As a historian and someone who grew up in Cold War Berlin, I am constantly inspired by efforts to curb the devastating effects of industrialised warfare. I love learning about people who had the courage to speak up, and how their historical understanding of the military abuse of power enables us to think differently about present-day warfare. So much of my research has been inspired by social movements and their difficult efforts to improve the world. While I am no expert on Vietnamese history, I have been fortunate to have learned a lot about how ingenious the Vietnamese revolutionaries were in actively pedalling the global emergence of Vietnam War protest. 

Alexander's book list on the international dimensions of the Vietnam War

Discover why each book is one of Alexander's favorite books.

Why did Alexander love this book?

What happened when US activists travelled to Asia during the Vietnam War?

This is the question Wu seeks to answer in one of the most important books on internationalism and Vietnam War protest. She looks at how they sympathised and identified with anti-imperialist struggles in Asia, inverting an orientalist dichotomy between imperial America and decolonising Asia “whereby the decolonizing East helped to define the identities and goals of activists in the West.”

This was one of the books that first got me interested in understanding why ethnically diverse protesters responded to the Vietnam War the way they did, and how activists’ travel fostered the imagination of new political possibilities and alternative means of political articulation as they transcended ethnic and racial backgrounds.

By Judy Tzu-Chun Wu,

Why should I read it?

1 author picked Radicals on the Road as one of their favorite books, and they share why you should read it.

What is this book about?

Traveling to Hanoi during the U.S. war in Vietnam was a long and dangerous undertaking. Even though a neutral commission operated the flights, the possibility of being shot down by bombers in the air and antiaircraft guns on the ground was very real. American travelers recalled landing in blackout conditions, without lights even for the runway, and upon their arrival seeking refuge immediately in bomb shelters. Despite these dangers, they felt compelled to journey to a land at war with their own country, believing that these efforts could change the political imaginaries of other members of the American citizenry and…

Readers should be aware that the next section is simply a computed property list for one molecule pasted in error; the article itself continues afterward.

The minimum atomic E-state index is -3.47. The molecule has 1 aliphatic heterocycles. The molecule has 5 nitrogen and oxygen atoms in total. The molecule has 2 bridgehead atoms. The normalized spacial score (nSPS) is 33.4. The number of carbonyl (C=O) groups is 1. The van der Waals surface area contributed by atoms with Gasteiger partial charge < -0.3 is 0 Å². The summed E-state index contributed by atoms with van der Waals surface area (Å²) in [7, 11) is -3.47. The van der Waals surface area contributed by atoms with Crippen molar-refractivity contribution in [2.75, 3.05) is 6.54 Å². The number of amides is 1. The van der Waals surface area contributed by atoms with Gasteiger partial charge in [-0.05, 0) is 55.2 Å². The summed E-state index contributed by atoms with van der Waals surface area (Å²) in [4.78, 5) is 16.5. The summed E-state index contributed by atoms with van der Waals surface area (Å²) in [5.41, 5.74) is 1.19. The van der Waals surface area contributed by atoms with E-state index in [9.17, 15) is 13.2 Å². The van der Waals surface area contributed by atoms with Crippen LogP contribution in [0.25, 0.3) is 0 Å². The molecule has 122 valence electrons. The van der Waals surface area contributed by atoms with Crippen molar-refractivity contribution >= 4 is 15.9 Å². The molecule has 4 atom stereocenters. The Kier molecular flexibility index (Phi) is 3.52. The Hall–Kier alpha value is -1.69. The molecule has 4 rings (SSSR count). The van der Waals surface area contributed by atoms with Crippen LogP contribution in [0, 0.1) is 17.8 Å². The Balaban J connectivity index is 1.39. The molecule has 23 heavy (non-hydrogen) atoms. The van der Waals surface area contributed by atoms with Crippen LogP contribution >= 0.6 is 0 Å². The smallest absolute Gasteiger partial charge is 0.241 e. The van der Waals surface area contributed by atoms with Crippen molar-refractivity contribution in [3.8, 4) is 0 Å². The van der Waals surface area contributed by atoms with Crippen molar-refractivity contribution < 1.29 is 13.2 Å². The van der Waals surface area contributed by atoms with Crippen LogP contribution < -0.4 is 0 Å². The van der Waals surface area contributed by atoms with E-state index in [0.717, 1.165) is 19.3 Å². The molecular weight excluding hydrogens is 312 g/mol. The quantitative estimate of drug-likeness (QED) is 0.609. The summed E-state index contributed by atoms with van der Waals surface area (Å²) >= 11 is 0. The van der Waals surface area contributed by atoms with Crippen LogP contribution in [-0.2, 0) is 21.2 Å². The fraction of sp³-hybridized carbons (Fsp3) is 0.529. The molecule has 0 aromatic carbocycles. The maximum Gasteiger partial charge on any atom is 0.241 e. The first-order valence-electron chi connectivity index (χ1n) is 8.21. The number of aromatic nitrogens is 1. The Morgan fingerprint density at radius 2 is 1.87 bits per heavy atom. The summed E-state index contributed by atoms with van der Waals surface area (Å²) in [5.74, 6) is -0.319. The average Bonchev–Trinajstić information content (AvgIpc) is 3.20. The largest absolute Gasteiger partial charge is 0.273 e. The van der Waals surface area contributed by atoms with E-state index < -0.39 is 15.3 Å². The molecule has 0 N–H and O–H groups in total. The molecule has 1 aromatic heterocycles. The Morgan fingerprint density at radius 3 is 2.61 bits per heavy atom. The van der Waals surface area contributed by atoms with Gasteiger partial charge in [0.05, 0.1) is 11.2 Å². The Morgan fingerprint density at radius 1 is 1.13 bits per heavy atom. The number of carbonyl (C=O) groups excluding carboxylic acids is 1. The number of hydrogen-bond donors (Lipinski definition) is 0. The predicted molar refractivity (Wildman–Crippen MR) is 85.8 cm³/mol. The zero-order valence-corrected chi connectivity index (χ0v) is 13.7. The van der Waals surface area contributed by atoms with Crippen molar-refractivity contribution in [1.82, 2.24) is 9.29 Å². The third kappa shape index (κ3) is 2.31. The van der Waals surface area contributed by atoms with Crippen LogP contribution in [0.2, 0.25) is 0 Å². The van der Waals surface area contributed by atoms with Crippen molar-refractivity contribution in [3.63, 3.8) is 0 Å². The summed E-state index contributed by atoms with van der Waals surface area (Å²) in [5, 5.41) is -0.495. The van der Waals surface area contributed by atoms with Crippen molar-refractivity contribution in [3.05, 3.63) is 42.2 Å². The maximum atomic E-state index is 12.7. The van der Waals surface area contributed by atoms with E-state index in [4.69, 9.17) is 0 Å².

Stolen Valor

By B.G. Burkett, Glenna Whitley,

Book cover of Stolen Valor: How the Vietnam Generation Was Robbed of Its Heroes and Its History

Nicholas Warr Author Of Phase Line Green: The Battle for Hue, 1968

From the list on the Vietnam War from a Marine infantry officer who fought there.

Who am I?

I enlisted in the U. S. Marine Corps in 1966 and was selected for the Enlisted Commissioning Program. As a Marine officer, I served one 13-month combat tour in the Republic of Vietnam from November 1967 to December 1968. During my tour, I led Marines through some of the heaviest fighting in the war, including the historic Battle for Hue City during the Tet Offensive of 1968. I will never forget my Marines, who always, always rose and faced the enemy, risking their lives for their fellow Marines and the people of South Vietnam. I experienced first-hand the brutality of war and the loss of too many of my Marines, at the hands of our fierce enemy, the Viet Cong, and the NVA, and at the hands of our own leaders who valued historic real estate over the lives of the young Americans who served in “The ‘Nam.” I am extremely passionate about this topic and feel strongly that every American should study this war and learn the facts about what happened there – the good, the bad, and the ugly – to ensure we as a nation never again send our troops into harms’ way without our nation’s full support.